COMMENTARY

Managing Opioid Overuse: A Case

Charles E. Argoff, MD

Disclosures

October 09, 2013

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A Case of Chronic Pain and Overuse of Opioids

This is Dr. Charles Argoff, Professor of Neurology at Albany Medical College and Director of the Comprehensive Pain Management Center at Albany Medical Center in Albany, New York. I would like to discuss a patient case and then follow up with some interesting information about relevant ways of managing the issue that developed with this patient.

I have been taking care of a 55-year-old woman who for many years has been known to have chronic stable multiple sclerosis. During this time, she also developed an independent peripheral nerve injury and peripheral nerve problem that wound up being quite painful to her. It has been documented by electromyography that she has peroneal nerve injury. She had been treated with propoxyphene for many years and seemed to benefit from it. She was referred to me by our multiple sclerosis specialist because she continued to experience burning pain, and pain in general, in a pattern that was consistent with peroneal nerve injury and was unresponsive to anything but propoxyphene at a time when propoxyphene was coming off the market. Sequential trials of medications like baclofen, gabapentin, pregabalin, tramadol, and various other opioid-type medications were not particularly helpful to her, so she was referred for further consideration.

After seeing her initially and confirming the diagnosis and the likely cause of her pain, we decided to use a number of different approaches. Unfortunately, she was not interested in any interventional approaches. A variety of different treatments resulted in a trial of oxymorphone extended release 10 mg, initially 5 mg every 12 hours, and then titrating up to 10 mg every 12 hours. Several weeks into the 10-mg-every-12-hours dose, I received a phone call from her saying that she had "run out" of her medication early. As part of my evaluation and treatment, we had had a baseline urine drug screen, which was sent out for analysis. Her urine drug test results were actually consistent with the medications she was being prescribed, but when she called, it was clear that she had overutilized the medications. She had used more than was prescribed, so I brought her into the office.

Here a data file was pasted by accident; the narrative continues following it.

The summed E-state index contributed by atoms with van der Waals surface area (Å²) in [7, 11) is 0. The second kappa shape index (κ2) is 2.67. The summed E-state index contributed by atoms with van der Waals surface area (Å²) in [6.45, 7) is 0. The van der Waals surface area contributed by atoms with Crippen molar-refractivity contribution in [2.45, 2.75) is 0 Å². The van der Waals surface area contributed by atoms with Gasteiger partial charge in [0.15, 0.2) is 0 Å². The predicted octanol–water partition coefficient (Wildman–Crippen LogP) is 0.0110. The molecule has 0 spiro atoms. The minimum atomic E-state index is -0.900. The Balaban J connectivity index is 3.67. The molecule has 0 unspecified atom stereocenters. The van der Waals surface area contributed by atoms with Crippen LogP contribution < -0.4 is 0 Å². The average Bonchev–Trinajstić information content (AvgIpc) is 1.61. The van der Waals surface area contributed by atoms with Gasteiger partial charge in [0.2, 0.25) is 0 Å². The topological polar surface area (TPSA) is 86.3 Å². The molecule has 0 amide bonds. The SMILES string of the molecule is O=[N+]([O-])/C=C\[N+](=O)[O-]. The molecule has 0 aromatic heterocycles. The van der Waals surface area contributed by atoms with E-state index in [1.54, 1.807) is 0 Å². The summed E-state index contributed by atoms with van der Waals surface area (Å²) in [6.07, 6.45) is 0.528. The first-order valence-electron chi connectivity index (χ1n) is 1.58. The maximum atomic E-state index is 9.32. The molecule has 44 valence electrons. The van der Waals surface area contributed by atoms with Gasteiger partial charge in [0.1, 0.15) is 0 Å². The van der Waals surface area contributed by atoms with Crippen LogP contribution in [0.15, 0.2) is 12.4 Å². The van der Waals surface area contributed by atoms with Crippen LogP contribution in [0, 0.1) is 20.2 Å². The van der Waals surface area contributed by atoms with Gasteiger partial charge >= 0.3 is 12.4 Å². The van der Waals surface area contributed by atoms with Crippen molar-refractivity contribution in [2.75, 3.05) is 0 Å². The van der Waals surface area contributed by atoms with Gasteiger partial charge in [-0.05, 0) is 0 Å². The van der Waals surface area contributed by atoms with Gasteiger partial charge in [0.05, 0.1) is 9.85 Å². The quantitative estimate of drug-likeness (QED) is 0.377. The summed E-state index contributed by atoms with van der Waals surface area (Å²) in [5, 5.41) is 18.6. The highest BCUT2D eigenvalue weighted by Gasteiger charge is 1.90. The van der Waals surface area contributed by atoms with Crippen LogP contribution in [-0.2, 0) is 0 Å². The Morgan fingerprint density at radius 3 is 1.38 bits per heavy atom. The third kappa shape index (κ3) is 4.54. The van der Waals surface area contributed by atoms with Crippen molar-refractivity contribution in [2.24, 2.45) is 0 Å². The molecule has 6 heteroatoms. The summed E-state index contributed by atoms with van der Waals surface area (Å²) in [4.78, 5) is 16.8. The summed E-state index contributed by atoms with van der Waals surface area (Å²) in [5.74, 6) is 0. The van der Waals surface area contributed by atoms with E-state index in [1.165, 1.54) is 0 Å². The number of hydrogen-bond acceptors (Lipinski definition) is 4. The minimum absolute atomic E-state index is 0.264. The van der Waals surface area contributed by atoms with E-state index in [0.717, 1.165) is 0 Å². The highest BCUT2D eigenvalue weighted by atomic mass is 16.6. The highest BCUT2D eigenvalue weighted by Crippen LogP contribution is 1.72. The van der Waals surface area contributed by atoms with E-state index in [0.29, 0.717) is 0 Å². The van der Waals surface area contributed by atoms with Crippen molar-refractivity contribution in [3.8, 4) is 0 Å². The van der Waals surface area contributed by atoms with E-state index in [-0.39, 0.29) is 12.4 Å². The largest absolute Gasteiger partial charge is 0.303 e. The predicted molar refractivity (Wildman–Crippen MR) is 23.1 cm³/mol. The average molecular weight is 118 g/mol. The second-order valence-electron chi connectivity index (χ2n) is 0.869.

At this time I explored with her why she had done this, and she explained that the use of oxymorphone extended release at 10 mg every 12 hours was not helping her sufficiently. We agreed to a trial of a higher dose, and she re-signed a treatment agreement showing that she understood very clearly that she was being given another chance to adhere to our treatment recommendations, and that if she violated the agreement again, it would be grounds for discontinuing the opioid regimen as well as asking her to see another practitioner.

She returned 2 weeks later because I did not give her a full month's prescription. She appeared to be using her medications responsibly and had an appropriate urine drug screen. Several weeks after that, it was clear that that dose of oxymorphone extended release was not helping her sufficiently. Rather than only raising her oxymorphone dose, I elected to suggest adding one of the neuromodulatory agents that she had previously used, specifically gabapentin. However, she had been unable to tolerate gabapentin in the past, so we elected to use one of the 2 newer longer-acting agents that are gabapentin-based. I prescribed the gastroretentive formulation of gabapentin, which is a once-daily treatment, and had her return for follow-up in 1 month. The combination of oxymorphone extended release 10 mg every 12 hours and the gastroretentive form of gabapentin 1800 mg/day resulted in the best improvement she has had in quite a long time. She was much more comfortable at work, much more comfortable in general, and quite stable. Another urine drug screen yielded expected results, and this is how I am following her now.

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